Marathon Oil (NYSE:MRO) has been a volatile stock in the past 6 months. But unlike other pockets of the equity market where volatility has been commensurate with negative returns, in the case of Marathon Oil, volatility means that the stock has gone up and down, yet remains unchanged in the past 6 months.
The bear thesis is widely known and priced in, in a slowing economic environment, there's likely to be demand destruction, that could crumble oil prices.
In this analysis, I add some nuance to the investment thesis and wish to explain why investors will be positively rewarded for staying long this name.
Also, I lay out the math to Marathon Oil's +10% combined returns.
Here's a graphic of oil demand in the past 16 years:
Oil demand only marginally dipped lower in 2008 and 2009. Before substantially bouncing back in 2010.
Also, when the world economies shut down in 2020, oil demand dropped lower, only to increase the following year as world economies started to reopen.
The point that I'm making is that oil demand is a lot more sticky than the equity prices from oil companies would lead you to believe.
We need oil for everything we do (e.g. travel), what we make (e.g. plastics), and even what we eat (e.g. fertilizer)!
The idea that in a slowing economy, oil demand is going to substantially be curbed is unrealistic. Not to mention the idea that there is no realistic viable alternative. There simply isn't anything available at an affordable and feasible scale, either today, tomorrow, next year, or 5 years out.
Consequently, the point I'm making is that even if investors believe that oil companies today are over-earning, and bears turn out to be right, the slowdown from these peak earnings is very likely to be marked by a slow topline deceleration.
This is how Marathon Oil describes its capital return framework during its Q2 earnings call,
Our return of capital framework is uniquely calibrated to operating cash flow, not free cash flow, prioritizing our shareholders as the first call on capital instead of the drill bit.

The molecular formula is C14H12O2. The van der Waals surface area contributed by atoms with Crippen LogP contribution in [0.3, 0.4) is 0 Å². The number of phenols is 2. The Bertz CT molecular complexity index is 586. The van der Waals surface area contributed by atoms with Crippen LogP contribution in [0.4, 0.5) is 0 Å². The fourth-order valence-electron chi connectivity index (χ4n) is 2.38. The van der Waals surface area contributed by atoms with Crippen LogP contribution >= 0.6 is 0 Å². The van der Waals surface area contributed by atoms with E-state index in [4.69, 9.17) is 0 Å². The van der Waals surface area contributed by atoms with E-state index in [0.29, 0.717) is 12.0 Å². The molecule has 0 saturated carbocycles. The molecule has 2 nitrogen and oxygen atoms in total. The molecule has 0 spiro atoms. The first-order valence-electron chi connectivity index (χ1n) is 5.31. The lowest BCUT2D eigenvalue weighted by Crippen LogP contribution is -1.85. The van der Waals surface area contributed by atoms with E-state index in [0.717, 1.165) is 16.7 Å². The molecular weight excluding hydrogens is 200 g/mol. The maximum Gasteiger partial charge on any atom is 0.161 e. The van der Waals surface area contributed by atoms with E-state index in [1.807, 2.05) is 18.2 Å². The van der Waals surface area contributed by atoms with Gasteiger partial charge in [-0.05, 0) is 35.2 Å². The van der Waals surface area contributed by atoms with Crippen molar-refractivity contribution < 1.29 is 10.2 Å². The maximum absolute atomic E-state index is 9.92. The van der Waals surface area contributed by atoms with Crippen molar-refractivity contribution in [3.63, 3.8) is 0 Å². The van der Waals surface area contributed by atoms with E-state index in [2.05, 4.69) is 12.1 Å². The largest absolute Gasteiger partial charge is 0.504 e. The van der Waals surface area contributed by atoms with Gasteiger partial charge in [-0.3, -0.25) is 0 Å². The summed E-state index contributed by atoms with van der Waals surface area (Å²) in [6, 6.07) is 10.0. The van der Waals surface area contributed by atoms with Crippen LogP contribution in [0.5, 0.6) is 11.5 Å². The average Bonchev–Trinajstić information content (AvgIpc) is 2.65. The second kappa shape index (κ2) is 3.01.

Marathon oil has been very consistent with its messaging to shareholders, that its capital return framework is based on cash flows from operations. That shareholders will be prioritized before capex projects.
As you can see above, Marathon Oil states that with WTI above $60, they'll return at least $1 billion to shareholders.
In fact, what you see in the graphic above is that in Q2 2022, Marathon Oil's total annualized distribution reached 19%.
On the other hand, we know that during Q2 WTI prices during Q2 were higher than $100, and Henry Hub prices were around $8 mmbtu. While today prices are hovering around the mid-80s for WTI and falling to $6.3 on Henry Hub.
Consequently, I believe that investors should expect to see Marathon Oil's run rate free cash flow at somewhere close to $3.5 billion.
Now, keep in mind that Marathon Oil's full-year 2022 capex figure is expected to reach around $1.3 billion.
That means that Marathon Oil's full-year cash flows from operations would reach around $4.8 billion. And if as much as 50% of its cash flows from operations were to return to shareholders as a run rate in Q3, that would mean around 10.6% annualized return to shareholders.
The point that I'm making is that MRO is valued at approximately 5x this year's free cash flows. Even if the business ends up reporting slightly less free cash flow in 2023, and less still in 2024, an investment today largely pays for itself over the next 5 or 6 years.
That means that anything Marathon Oil makes in free cash flows after year 5 or year 6, will nearly all be ''free'' upside to shareholders getting involved today.
As investors, we frequently overestimate the near-term pace of change. We are incredibly reliant upon fossil fuels. And even if we hold high hopes for EVs and greener energy sources in the future, for too long we've fallen prey to promising stories of the future, without paying attention to the present. More common sense is required.
As the coming months progress and investors come to the realization that 2022 was not an abnormal year for energy markets, but emblematic of what the next few years will look like, I believe that even without any multiple re-rating higher, Marathon Oil could be a very attractive investment.
The bull case here is driven by its continued increase in earnings per share plus its robust capital return program. Altogether, paying 5x this year's free cash flows is seriously compelling.
Also, keep in mind that Marathon Oil's combined total returns to shareholders are likely to be +10% in Q3.
In sum, there's a lot to like from this investment.
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Disclosure: I/we have no stock, option or similar derivative position in any of the companies mentioned, and no plans to initiate any such positions within the next 72 hours. I wrote this article myself, and it expresses my own opinions. I am not receiving compensation for it (other than from Seeking Alpha). I have no business relationship with any company whose stock is mentioned in this article.